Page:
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Reflections on Storms and Unthinkables

    • 132 posts
    September 11, 2017 10:00 PM EDT

    In a span of less than 4 weeks we've all been reminded that "Mother Nature" truly is a great equalizer. Not only did she inflict the unthinkable on the 4th largest city in the United States, but she also threatened Florida with the largest storm of its kind (in that area) in about a century. My sister and her family live in the Houston, TX area and were affected by "Harvey," and my Dad and stepmom live in St. Petersburg, FL where "Irma" set everyone on edge. Thankfully my loved ones are safe. Property casualties can be replaced. A sigh of relief. Gratitude ... and thoughts and prayers with those who were not as fortunate.

    I write this on the 16th anniversary of yet another unthinkable. Tuesday, September 11, 2001 started out beautifully here in New York City. I was out the door by 7:15 a.m. and recall a clear sky - with a hint of Fall in the air - as I made my way to work that morning.

    My first appointment on 9/11/01 was scheduled for "Penelope" Whitney at 8:15 a.m.  She was a regular. "Penelope" had many problems including severe allergies, and at that time I was tending to her eye problems. The most severe being vision-threatening glaucoma. I'd been caring for her for about 3 years and her owners were incredibly diligent. If I recommended a recheck of her eyes in 2 to 3 months, they were there in about 6 weeks (give or take). You could count on it.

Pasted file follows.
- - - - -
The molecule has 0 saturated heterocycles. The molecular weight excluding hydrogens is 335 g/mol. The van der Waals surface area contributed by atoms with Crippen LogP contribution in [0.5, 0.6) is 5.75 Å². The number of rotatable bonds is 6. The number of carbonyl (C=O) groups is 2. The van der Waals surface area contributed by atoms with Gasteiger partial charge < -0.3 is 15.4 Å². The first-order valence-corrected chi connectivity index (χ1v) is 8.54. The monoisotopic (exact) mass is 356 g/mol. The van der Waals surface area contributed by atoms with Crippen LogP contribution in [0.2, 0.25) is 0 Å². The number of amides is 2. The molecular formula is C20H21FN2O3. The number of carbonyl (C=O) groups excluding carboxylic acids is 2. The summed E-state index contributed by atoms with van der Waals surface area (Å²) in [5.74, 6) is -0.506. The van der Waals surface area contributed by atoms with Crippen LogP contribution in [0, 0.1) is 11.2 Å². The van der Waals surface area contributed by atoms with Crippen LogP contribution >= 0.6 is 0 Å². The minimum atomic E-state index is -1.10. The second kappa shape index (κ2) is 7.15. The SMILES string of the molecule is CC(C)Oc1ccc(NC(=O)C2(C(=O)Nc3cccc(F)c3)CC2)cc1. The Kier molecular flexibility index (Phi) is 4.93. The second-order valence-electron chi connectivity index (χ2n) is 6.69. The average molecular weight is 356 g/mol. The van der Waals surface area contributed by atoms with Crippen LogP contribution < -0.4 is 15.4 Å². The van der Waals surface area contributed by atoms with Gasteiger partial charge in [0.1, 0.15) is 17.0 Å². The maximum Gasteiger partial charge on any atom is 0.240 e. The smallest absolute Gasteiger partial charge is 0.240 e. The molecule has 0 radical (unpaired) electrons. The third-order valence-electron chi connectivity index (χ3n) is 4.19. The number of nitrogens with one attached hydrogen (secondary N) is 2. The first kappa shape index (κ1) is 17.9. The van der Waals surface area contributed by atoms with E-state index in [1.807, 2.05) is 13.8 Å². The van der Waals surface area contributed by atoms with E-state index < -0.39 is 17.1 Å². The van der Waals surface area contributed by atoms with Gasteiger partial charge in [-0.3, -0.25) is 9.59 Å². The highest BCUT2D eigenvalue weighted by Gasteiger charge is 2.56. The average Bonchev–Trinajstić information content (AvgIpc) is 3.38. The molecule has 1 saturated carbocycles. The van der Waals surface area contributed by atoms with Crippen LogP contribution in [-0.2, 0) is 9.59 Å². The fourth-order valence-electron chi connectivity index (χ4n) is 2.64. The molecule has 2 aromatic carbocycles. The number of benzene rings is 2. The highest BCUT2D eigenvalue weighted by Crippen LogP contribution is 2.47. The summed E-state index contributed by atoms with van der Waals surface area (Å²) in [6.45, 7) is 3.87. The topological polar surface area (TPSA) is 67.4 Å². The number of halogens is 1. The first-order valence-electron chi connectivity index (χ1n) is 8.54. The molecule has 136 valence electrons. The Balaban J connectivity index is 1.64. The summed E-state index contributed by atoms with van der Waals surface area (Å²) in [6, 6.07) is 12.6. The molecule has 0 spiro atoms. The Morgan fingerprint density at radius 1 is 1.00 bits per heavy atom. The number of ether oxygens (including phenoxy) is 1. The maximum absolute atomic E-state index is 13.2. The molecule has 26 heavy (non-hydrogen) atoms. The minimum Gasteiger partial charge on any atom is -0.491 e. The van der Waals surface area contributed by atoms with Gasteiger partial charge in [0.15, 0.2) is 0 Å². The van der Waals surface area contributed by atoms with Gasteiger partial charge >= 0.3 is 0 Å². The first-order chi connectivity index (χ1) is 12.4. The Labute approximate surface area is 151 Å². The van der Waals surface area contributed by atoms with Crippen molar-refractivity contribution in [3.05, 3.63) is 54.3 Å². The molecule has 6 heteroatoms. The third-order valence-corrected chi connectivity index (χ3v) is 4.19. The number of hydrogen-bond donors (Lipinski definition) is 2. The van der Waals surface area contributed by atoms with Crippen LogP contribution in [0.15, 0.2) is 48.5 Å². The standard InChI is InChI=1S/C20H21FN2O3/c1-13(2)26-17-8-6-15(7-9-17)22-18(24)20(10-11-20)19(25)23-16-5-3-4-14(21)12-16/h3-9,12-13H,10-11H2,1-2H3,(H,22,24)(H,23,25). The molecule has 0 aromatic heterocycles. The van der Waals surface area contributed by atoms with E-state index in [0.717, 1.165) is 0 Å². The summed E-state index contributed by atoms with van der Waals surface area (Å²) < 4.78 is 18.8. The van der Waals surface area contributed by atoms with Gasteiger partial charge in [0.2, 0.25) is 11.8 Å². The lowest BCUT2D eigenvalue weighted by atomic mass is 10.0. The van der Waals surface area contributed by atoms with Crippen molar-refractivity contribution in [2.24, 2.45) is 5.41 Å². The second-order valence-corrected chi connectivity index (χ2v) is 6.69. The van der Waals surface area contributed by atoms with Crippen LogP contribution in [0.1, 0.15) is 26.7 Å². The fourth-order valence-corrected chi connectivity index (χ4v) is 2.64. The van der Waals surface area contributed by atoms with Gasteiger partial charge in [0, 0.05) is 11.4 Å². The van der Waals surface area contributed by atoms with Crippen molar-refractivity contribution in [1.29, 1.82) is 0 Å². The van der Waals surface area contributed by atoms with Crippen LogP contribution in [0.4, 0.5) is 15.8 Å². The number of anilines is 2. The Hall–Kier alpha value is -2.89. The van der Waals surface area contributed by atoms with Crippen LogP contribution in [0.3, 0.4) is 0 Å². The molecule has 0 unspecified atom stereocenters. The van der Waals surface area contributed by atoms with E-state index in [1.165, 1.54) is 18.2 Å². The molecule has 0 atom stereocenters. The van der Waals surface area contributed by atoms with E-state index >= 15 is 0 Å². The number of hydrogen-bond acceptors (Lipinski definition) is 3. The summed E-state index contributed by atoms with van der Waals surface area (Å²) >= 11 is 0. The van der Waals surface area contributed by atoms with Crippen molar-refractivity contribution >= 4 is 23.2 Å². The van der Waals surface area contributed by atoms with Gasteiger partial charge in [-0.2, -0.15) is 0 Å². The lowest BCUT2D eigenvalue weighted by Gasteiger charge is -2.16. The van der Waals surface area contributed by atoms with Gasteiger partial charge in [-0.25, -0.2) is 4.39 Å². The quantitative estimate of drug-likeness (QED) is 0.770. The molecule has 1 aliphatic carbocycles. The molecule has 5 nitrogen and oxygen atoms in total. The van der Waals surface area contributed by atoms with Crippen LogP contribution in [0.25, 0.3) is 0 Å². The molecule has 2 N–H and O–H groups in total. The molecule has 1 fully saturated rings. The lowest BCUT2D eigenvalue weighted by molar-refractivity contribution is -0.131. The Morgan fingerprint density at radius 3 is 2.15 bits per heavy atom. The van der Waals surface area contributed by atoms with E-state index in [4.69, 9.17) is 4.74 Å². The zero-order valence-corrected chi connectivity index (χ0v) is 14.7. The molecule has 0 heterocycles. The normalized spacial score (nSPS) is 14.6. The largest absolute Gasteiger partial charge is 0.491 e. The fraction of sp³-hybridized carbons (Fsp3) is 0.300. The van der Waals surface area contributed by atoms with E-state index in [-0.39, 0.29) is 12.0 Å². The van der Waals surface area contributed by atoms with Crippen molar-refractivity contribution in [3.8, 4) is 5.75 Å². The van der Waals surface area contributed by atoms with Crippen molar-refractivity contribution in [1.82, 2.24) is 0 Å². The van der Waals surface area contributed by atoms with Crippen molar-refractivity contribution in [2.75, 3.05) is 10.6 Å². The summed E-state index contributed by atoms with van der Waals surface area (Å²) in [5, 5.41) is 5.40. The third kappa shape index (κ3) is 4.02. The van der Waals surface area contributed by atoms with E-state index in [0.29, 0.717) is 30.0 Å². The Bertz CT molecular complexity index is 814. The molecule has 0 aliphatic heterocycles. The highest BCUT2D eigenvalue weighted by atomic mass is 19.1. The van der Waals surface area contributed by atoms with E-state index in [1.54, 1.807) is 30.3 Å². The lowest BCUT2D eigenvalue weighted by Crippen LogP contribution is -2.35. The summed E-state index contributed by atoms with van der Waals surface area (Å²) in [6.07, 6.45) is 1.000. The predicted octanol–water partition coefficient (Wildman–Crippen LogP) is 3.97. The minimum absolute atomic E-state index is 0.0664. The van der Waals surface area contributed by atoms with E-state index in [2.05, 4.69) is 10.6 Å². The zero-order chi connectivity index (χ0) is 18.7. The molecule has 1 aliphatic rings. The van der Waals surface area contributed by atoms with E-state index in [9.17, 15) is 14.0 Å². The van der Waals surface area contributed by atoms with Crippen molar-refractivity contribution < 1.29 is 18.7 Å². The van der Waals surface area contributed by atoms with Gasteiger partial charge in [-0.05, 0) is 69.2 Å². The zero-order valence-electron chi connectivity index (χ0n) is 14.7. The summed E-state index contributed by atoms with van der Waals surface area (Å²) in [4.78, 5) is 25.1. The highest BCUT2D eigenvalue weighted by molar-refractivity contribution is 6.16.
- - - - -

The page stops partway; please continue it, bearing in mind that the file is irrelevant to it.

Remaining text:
Sandra - "Penelope's" mom - had it all figured out. She knew what the gig was and she managed it quite well. She always tried to take the first appointment of the morning. If there was an 8:00 a.m. slot, then she was there at 8:00 a.m. She came with answers to questions she knew would be asked about the dog's current status, and then she would swiftly inform us of any meds she needed refilled. All in the interest of time. After all, she needed to get in and out in order to make it to work on time. Sandra worked down at the World Trade Center. In fact, medication refills for "Penelope" were often requested by the pharmacy at the WTC.

    That morning - 9/11 - we proceeded as usual with "Penelope" and Sandra. All was good with "Penelope." Stable. We refilled her meds and out the door she flew sometime around 8:30 or 8:35 a.m. My next appointment - a new patient that was scheduled for 8:30 a.m. - showed up late. The owner had to complete the new patient information paperwork which made him even later. This dog had been treated in Arizona for glaucoma and had recently moved to NYC. Upon finally completing his paperwork the receptionists presented the medical record to me. I was now a good 20 minutes behind schedule. I quickly reviewed the pet's medical history and went out to the reception area to greet him. The dog's owner was sitting on a bench with the pooch by his side - talking on his cell phone. I was a bit annoyed that I was having to wait for him to end his cell phone call --- he was, after all, late!